Staffing services company Romac International (Nasdaq: ROMC) lost $15/16 to $7 15/16 after the company said it expects Q1 EPS of between $0.19 and $0.21 when it turns in quarterly results. Wall Street currently expects the $0.21 figure. Romac says that since it closed the acquisition of Source Services (April 20), a focus on integrating the acquisition has meant diminished growth -- indeed, the company's projected revenue range of between $178 and $182 million for the quarter, while better than the $155.4 million the two companies reported (separately) a year ago, represents only about 16% growth, compared with the 34% and 92% sales growth Source and Romac, respectively, posted in 1998. "We believe that these sacrifices have positioned the Company solidly for the future," said CEO David Dunkel, who said the combined companies' new distribution and servicing apparatus has helped Romac win new "national and major" accounts.

QUICK CUTS: Disk drive maker Seagate Technology (NYSE: SEG), which expects a one-time charge of between $50 and $60 million in fiscal Q3 to restructure global operations, dropped $3/4 to $29 1/8 today... Internet portal designer Online Systems Services (Nasdaq: WEBB) fell $1 3/8 to $11 1/2 after Friday night reporting a Q4 loss of $4.16 per share, down from a loss of $1.05 a year before... Rocket propellant manufacturer OEA Inc. (NYSE: OEA) burned off $1 1/2 to $9 after saying it would forego a second-quarter dividend payment "and redirect these funds to support our continuing growth and cost reduction initiatives."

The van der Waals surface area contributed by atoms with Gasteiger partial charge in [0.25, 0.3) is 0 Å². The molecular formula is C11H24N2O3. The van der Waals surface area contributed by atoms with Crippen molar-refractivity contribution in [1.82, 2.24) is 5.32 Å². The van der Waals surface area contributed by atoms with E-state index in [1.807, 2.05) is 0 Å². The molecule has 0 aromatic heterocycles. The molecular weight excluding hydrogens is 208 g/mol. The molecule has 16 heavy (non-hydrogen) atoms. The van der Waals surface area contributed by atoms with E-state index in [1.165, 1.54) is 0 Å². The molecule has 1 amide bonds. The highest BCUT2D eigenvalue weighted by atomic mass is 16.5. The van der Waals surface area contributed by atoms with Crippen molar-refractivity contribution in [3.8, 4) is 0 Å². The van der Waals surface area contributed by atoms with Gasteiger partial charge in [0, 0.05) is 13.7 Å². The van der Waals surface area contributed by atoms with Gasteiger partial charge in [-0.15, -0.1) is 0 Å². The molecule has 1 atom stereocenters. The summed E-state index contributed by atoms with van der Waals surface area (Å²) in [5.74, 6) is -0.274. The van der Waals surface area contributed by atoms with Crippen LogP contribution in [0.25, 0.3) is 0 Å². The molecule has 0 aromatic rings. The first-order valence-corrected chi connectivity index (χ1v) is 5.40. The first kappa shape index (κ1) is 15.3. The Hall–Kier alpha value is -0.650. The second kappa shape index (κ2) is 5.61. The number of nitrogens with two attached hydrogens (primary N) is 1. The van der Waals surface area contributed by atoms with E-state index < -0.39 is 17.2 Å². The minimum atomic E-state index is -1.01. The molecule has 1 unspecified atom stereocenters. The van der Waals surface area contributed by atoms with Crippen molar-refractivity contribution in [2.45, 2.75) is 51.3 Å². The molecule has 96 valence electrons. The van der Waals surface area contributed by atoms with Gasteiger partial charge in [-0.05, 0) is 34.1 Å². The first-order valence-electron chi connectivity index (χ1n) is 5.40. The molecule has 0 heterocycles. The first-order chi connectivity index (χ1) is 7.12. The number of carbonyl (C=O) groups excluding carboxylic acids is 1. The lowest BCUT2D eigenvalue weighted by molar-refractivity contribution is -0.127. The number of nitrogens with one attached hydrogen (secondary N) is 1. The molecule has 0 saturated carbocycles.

Golden arches erector McDonald's Corp. (NYSE: MCD), downgraded to "perform in line" from "outperform" by Schroder & Co. today, lost $1 7/8 to $45 1/4... Commercial and consumer lender CIT Group (NYSE: CIT), which agreed to buy nonbank financing company Newcourt Credit Group (NYSE: NCT) in a $9 billion stock swap, lost $9/16 to $30 3/16 today... Telecommunications services provider Atlantic Tele-Network (AMEX: ANK) hung up $3/4 to $9 3/4 despite reporting Q4 EPS of $0.51 per share before items, better than last year's penny loss.

Engineering and construction services company Michael Baker Corp. (AMEX: BKR) lost $1/2 to $7 after starting a legal action against a unit of Universal Studios -- a division of Seagram Ltd. (NYSE: VO) -- to recoup funds in connection with the construction of Orlando's CityWalk. The company said Friday the project is expected to hurt 1998 earnings... Gold mining company Homestake Mining Co. (NYSE: HM) dulled $9/16 to $8 7/8 after announcing an agreement to buy Argentina Gold Corp., traded on the Vancouver exchange, for about $200 million in stock... Waste management services holding company Med/Waste Inc. (Nasdaq: MWDS) dumped $1 to $4 following news that the company hired Sutro & Co. to help investigate strategic alternatives, possibly including a sale or merger. The company also said it may restate earnings for the first three quarters of 1998.